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Robert J. Petry wrote:
 
> Accents in Occidental:
> I've read the few comments about Occ and accents on this list,
> and have come to this conclusion. Why are people who aren't going
> to use Occidental in their lifetimes, probably, even worried
> about it?
 
Well, speaking personally, my comments were motivated by concerns about
fitting into already existing technology and a lack of concern about
100% unanimity in pronunciation. There is, of course, no objective
criteria for establishing the value of either.
 
 
> After having that thought hit me, and after reading a few
> of the explanations given for accents in Occ. I personally am not
> going to do away with them. There aren't that many, and they
> serve a purpose.
 
As you see fit. The main thing I think this list can do (I am an
idealist) is offer different viewpoints to those of us who want input.
What we individually do with them is up to each one of us.
 
 
> Occidental explanations and examples:
> Because I thought it would be of interest to present Occ to this
> "language" list since it had not been seen or read by most of us,
> I've come to the conclusion it is no longer necessary to do so.
 
Why?
 
 
> Sending a card with Esp:
> There's nothing wrong with doing this. Even RLR has a booklet to
> send along with a letter to a friend to help them read the RLR
> message. However, I could translate the RLR booklet into
> Occidental and send with the letter, and then the receiver would
> have two languages they could use. And, no need for a dozen
> different language translations to explain RLR for different
> people receiving the RLR letter.
 
This sounds like you're using Occi mainly as a tool in propogating RLR.
Is that what you mean when you refer to them as a package? Partly?
 
> Hype vs "detailed explanations".
> First, Occidental can beat out almost any, if not all, detailed
> grammar arguments presented by other IAL's against Occ, and for
> their position. Why? Because all the arguments presented against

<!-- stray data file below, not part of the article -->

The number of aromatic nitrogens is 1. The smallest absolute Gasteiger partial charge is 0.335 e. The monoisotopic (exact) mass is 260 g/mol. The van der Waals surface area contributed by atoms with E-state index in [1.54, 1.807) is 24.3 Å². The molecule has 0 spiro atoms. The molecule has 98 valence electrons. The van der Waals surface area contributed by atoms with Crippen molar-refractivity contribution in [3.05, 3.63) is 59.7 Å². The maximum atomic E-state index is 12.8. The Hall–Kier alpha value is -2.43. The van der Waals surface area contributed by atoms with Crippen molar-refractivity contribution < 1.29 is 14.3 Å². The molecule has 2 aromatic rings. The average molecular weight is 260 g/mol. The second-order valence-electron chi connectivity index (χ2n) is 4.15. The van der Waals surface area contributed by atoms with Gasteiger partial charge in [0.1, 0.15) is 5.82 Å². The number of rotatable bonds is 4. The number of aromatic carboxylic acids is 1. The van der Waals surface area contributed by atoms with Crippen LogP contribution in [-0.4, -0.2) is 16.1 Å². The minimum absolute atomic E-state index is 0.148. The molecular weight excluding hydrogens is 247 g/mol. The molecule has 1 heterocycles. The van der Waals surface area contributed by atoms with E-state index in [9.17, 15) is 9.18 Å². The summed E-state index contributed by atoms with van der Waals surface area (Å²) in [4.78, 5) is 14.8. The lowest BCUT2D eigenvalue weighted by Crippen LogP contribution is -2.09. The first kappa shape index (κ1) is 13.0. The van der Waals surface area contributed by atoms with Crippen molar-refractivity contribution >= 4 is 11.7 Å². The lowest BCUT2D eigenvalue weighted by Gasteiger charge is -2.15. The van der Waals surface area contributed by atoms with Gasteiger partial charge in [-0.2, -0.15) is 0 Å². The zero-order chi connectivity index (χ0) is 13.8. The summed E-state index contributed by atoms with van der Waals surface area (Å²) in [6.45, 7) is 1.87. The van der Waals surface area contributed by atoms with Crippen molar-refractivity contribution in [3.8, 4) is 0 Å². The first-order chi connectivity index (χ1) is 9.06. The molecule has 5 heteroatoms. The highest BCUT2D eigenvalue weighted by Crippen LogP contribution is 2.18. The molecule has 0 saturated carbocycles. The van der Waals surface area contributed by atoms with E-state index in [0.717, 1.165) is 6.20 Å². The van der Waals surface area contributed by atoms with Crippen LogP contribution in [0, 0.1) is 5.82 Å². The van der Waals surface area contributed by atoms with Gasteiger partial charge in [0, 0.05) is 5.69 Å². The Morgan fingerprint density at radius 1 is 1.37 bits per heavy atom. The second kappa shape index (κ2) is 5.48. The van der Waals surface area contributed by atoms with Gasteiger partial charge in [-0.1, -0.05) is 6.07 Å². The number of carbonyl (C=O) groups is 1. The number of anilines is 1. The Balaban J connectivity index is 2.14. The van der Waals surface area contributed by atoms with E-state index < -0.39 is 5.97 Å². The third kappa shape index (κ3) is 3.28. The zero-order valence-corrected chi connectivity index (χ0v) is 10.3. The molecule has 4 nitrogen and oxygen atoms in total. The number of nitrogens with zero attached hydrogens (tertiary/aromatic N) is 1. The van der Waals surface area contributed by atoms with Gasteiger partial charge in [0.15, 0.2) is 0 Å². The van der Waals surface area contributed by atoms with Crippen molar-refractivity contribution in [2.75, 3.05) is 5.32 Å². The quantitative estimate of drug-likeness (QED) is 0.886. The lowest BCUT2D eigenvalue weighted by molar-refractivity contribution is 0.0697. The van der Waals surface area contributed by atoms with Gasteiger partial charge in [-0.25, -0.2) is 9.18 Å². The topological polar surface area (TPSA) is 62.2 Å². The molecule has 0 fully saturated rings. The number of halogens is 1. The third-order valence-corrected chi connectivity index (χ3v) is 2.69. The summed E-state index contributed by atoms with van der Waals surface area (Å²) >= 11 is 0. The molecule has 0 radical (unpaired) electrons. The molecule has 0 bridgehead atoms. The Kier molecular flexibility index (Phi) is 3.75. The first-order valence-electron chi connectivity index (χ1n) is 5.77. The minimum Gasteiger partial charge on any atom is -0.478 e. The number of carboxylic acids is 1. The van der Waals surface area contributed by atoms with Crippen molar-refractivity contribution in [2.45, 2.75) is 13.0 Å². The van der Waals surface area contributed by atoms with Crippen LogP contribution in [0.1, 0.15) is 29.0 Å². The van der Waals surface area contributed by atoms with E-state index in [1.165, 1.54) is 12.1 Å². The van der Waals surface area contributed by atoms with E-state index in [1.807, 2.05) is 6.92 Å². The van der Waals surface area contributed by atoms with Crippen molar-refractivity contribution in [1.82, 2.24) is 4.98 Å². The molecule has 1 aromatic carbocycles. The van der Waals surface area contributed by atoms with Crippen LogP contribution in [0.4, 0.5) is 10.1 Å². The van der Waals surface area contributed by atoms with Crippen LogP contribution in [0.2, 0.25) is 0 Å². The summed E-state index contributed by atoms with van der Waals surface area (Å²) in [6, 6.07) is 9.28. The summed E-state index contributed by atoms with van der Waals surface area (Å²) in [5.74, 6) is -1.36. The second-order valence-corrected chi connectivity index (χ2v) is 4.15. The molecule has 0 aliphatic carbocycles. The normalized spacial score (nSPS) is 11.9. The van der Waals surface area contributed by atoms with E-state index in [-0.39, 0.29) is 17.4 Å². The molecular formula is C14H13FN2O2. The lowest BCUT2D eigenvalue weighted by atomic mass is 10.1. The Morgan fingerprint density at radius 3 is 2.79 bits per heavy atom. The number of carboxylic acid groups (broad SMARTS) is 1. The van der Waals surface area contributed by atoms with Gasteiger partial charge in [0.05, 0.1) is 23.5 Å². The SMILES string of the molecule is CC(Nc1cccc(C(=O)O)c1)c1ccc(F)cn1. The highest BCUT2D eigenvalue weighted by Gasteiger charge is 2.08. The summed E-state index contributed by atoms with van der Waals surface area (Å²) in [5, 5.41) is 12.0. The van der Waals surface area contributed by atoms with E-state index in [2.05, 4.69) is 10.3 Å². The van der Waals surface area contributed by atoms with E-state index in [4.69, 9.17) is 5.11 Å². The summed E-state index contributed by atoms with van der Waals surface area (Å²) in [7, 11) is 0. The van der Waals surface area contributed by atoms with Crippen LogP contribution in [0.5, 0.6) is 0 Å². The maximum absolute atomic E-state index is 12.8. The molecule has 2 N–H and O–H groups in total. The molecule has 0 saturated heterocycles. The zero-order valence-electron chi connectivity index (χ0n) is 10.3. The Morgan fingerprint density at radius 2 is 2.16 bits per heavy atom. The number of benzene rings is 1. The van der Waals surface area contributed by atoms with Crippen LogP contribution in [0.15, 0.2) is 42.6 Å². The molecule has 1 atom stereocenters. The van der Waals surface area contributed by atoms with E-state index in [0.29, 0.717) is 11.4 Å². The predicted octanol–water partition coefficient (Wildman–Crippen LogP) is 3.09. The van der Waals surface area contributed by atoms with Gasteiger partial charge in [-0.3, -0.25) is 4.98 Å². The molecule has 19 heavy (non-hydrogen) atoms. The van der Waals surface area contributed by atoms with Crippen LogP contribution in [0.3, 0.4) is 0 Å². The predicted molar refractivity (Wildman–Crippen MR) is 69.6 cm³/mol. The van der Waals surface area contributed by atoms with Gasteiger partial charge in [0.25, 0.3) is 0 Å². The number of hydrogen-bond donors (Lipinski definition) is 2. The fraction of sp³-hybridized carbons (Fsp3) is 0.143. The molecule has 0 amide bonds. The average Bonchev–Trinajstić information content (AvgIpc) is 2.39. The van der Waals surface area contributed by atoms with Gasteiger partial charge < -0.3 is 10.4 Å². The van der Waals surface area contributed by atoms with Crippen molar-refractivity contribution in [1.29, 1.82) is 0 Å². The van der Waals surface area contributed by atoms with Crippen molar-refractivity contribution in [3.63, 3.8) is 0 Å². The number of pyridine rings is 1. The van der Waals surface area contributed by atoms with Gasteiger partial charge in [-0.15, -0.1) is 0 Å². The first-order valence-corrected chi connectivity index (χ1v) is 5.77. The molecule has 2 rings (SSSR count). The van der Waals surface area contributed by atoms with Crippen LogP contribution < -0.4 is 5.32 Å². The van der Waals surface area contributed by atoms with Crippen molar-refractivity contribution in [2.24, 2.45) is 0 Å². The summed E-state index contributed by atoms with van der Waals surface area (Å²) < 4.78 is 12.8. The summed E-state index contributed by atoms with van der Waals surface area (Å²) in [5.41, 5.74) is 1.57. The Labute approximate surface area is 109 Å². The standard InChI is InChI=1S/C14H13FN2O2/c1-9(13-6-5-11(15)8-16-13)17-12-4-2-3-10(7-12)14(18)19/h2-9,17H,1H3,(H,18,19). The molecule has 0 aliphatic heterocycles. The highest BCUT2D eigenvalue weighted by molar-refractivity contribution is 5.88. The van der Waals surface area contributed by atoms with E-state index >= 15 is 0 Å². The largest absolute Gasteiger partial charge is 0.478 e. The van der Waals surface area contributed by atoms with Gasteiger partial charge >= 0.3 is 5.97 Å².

> Occidental are basically the personal preferences of the critic,
> and have virtually nothing to do with the _real world usage_ of
> the language.
 
Are you implying that criticisms against other IAL's are *not* basically
the personal preferences of the critic? In other words, you don't have
personal preferences. Personal preferences are vital, we need to be
honest that that's what they are though.
 
 
> Frankly, Occidental _is_ the _best_ IAL on the
> planet today.
 
 Well you're implying that a) there's a market for IAL's and b) there's
some set of criteria that we can agree on to evaluate them.
I take a different approach.
a) Although I perceive a *need* for an IAL, I can perceive no great
market for IAL's. The choices I then make are dictated by this
constraint.
b) There's no criteria about "better" or "worse" for IAL's than there is
for natural languages. The only criteria is "works" or "doesn't work".
Natural languages by definition work. The very few IAL's that have
speaking populations either a) "work" in which case, will have
development/change patterns similar to those of natural languages b)
"don't work" in which case speakers will rapidly modify them in the
differection of something that does work. No problem. Or rather, any
fundamentally unworkable structure as thought of by an IAL's creator(s)
will automatically be corrected (by "corrected", I mean "brought in line
with the parameters of natural languages").
 
 
> Does that mean everyone will go for it because it
> is the best? Hardly, some folks prefer to remain in their present
> ruts. Ruts are bad habits that are worse than the nicotine or
> heroin habit.
 
I think your enthusiasm for Occidental is wonderful, I wish I could
share it (maybe someday...) but please don't compare other IAL's to
ruts. Imagine a French speaker were comparing English to a rut, you
probably wouldn't like it.
 
 
 
> Also, the public does NOT buy detail, they buy a
> product, concept, or ideal on it's emotional appeal.
 
Very true.
 
> I prefer to
> give the public what it wants to know: Does it work, and is it
> the best on the market? To which the answers are Yes and Yes.
 
 Does it work? Yes. No further comment is necessary.
 
> Then, those who want the best will "buy" the best. Others will
> always prefer to stick with second best. Or, even third or
> fourth. Some [most] even prefer to remain in poverty and never
> learn any other language but the one they received at birth.
 
Again, true enough. But referring to peoples IAL's of chose as "poverty"
or "heroin addiction" doesn't make you any friends. No, you don't do
that directly, the connection is pretty easy to make though.
 
Mi amika fughi,
Mike Farris